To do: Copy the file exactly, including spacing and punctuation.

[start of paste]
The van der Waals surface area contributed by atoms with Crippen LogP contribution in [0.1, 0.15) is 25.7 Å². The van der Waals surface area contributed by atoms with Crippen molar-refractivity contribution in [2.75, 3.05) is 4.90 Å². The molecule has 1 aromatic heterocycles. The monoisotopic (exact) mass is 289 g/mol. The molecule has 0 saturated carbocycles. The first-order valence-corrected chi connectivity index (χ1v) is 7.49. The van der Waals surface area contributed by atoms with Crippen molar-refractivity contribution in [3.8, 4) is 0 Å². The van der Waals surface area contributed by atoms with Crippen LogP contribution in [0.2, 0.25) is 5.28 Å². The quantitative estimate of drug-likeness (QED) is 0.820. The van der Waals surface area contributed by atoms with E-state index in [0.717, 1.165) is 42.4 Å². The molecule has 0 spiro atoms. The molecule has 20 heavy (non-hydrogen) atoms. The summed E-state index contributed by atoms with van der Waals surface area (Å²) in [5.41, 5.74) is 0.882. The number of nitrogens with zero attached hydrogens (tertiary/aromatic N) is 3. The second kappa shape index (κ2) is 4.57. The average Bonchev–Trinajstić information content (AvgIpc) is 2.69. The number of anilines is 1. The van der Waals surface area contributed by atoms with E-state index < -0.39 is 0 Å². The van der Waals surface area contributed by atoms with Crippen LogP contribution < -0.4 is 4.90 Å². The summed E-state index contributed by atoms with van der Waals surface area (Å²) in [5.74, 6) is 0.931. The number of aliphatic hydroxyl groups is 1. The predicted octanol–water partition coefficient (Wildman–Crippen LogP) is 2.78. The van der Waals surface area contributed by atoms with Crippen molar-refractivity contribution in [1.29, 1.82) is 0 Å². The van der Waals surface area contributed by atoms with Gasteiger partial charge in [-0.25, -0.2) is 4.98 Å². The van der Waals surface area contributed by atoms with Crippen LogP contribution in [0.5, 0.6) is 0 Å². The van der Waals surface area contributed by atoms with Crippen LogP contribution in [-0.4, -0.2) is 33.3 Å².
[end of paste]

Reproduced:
The van der Waals surface area contributed by atoms with Crippen LogP contribution in [0.1, 0.15) is 25.7 Å². The van der Waals surface area contributed by atoms with Crippen molar-refractivity contribution in [2.75, 3.05) is 4.90 Å². The molecule has 1 aromatic heterocycles. The monoisotopic (exact) mass is 289 g/mol. The molecule has 0 saturated carbocycles. The first-order valence-corrected chi connectivity index (χ1v) is 7.49. The van der Waals surface area contributed by atoms with Crippen molar-refractivity contribution in [3.8, 4) is 0 Å². The van der Waals surface area contributed by atoms with Crippen LogP contribution in [0.2, 0.25) is 5.28 Å². The quantitative estimate of drug-likeness (QED) is 0.820. The van der Waals surface area contributed by atoms with E-state index in [0.717, 1.165) is 42.4 Å². The molecule has 0 spiro atoms. The molecule has 20 heavy (non-hydrogen) atoms. The summed E-state index contributed by atoms with van der Waals surface area (Å²) in [5.41, 5.74) is 0.882. The number of nitrogens with zero attached hydrogens (tertiary/aromatic N) is 3. The second kappa shape index (κ2) is 4.57. The average Bonchev–Trinajstić information content (AvgIpc) is 2.69. The number of anilines is 1. The van der Waals surface area contributed by atoms with E-state index < -0.39 is 0 Å². The van der Waals surface area contributed by atoms with Crippen LogP contribution < -0.4 is 4.90 Å². The summed E-state index contributed by atoms with van der Waals surface area (Å²) in [5.74, 6) is 0.931. The number of aliphatic hydroxyl groups is 1. The predicted octanol–water partition coefficient (Wildman–Crippen LogP) is 2.78. The van der Waals surface area contributed by atoms with Crippen molar-refractivity contribution in [1.29, 1.82) is 0 Å². The van der Waals surface area contributed by atoms with Gasteiger partial charge in [-0.25, -0.2) is 4.98 Å². The van der Waals surface area contributed by atoms with Crippen LogP contribution in [0.5, 0.6) is 0 Å². The van der Waals surface area contributed by atoms with Crippen LogP contribution in [-0.4, -0.2) is 33.3 Å².